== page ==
The World Cup final was exhausting and I must admit I could not have taken much more stress. It was a hot afternoon, we had the fans turned up full and ate mangoes and drank coconut water at half time. This did not help Argentina to a victory, sadly. But all the Jamaicans who suddenly started supporting Germany after their demolition job on Brazil last week were happy, and it was a good reason for a Sunday afternoon party, for some.
A dampener: Our local television station, which had exclusive rights to the World Cup, managed to destroy all the good feelings when one sports reporter decided it would be very amusing to give a Nazi salute and a couple of “Heil Hitlers” following Germany’s win. If this was in the U.S. or many other countries, the journalist would have been fired. But this man will likely be let off the hook (or in Jamaican parlance “get a bly”). Does this sports expert know about the historic moment when the African American Jesse Owens won races at the Berlin Olympics, and Hitler’s reaction? Does he know that Hitler exterminated not only Jews (if you care not for their sensibilities) but also blacks, Roma people, disabled, homosexuals? And does he know that neo-Nazism is flourishing in Europe, the United States and elsewhere, and that Nazi salutes are illegal in many countries? But this is Jamaica! Mediocrity rules… A half-hearted apology will do, it seems.
How will the German Embassy in Kingston respond? Because surely, respond they must.
Now, I’m looking forward to the start of the English Premier League season. Go Arsenal! Roll on, August 16!
UC Rusal is in Energy Minister Phillip Paulwell’s bad books. The Minister told Parliament last week he gave the Russian bauxite company an ultimatum in a letter dated July 1, which states:“It is my intention to revoke the special mining leases in respect of the Alpart and Kirkvine refineries in the event that bona fide mining operations do not commence within six months.”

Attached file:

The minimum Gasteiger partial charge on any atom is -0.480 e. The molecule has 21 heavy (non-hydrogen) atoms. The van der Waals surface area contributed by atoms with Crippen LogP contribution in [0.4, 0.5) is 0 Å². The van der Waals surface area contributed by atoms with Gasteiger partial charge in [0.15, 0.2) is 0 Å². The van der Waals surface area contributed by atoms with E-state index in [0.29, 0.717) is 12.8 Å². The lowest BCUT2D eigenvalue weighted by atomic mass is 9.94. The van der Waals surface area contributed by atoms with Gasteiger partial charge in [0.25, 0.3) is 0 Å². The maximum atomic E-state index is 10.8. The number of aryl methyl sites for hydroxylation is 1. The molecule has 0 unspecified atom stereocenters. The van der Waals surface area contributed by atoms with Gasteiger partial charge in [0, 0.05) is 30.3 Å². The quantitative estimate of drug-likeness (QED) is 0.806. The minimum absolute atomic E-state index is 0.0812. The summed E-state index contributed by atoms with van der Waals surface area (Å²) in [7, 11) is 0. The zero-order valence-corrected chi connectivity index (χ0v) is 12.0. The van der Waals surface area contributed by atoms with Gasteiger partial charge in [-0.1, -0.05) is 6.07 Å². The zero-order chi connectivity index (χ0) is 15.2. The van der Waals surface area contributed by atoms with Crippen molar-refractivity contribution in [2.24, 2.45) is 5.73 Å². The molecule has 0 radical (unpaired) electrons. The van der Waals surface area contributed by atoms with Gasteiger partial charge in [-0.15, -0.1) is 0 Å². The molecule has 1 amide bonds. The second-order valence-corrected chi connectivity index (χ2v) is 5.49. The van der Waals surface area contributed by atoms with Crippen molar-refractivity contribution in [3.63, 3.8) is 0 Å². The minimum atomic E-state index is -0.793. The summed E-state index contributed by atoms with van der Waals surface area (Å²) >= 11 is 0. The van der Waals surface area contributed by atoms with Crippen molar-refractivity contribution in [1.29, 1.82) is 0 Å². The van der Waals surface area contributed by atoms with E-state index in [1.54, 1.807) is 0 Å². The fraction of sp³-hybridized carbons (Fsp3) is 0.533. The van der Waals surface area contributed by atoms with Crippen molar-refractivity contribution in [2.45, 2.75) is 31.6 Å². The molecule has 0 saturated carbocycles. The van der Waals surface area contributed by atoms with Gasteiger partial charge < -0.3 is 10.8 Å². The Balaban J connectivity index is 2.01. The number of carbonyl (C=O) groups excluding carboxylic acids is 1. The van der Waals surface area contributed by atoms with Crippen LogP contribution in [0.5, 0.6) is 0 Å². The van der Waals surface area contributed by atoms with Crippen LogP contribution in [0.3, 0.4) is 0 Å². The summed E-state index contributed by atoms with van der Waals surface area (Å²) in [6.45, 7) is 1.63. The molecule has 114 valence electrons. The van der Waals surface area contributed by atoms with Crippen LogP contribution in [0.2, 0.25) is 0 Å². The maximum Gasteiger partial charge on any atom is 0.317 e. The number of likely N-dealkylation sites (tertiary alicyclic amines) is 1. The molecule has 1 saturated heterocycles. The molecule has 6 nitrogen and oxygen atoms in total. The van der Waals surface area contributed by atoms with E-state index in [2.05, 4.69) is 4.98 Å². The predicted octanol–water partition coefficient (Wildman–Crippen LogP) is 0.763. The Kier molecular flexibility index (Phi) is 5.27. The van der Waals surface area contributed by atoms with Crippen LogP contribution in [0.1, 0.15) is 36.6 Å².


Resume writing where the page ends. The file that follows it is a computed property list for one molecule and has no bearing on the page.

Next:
But UC Rusal is reportedly restructuring its huge debt and last week announced the launch of a huge mining project in Dian-Dian, Guinea – involving the construction and putting into operation by 2016 of a bauxite mine with an annual capacity of 3 million tonnes with the potential for a further increase of up to 6 million tonnes. UC Rusal says Dian-Dian is “the world’s largest bauxite deposit with reserves of 564 million tonnes.” UC Rusal has just invested many millions in one of its smelters. Minister Paulwell, for all our blustering, aren’t we small fry? The Jamaica Labour Party wants greater transparency. Do we know the terms of the Government’s agreement with UC Rusal? And is the Government hoping a Chinese firm will step into the breach, as suggested in a Gleaner editorial this week?
Lips are sealed: Meanwhile, no further comment from anyone on the resignation/retirement of Police Commissioner Owen Ellington. Only continued speculation and remarks by unnamed “sources” in one or two of our media houses. Will we ever know the truth?
Gearing up: Prime Minister Portia Simpson Miller has told her party’s women’s organization to start preparing for local government elections, due in the first quarter of next year. I suppose we will have to wait until then for the Portmore mayoral election, ma’am? Already three months overdue – by law.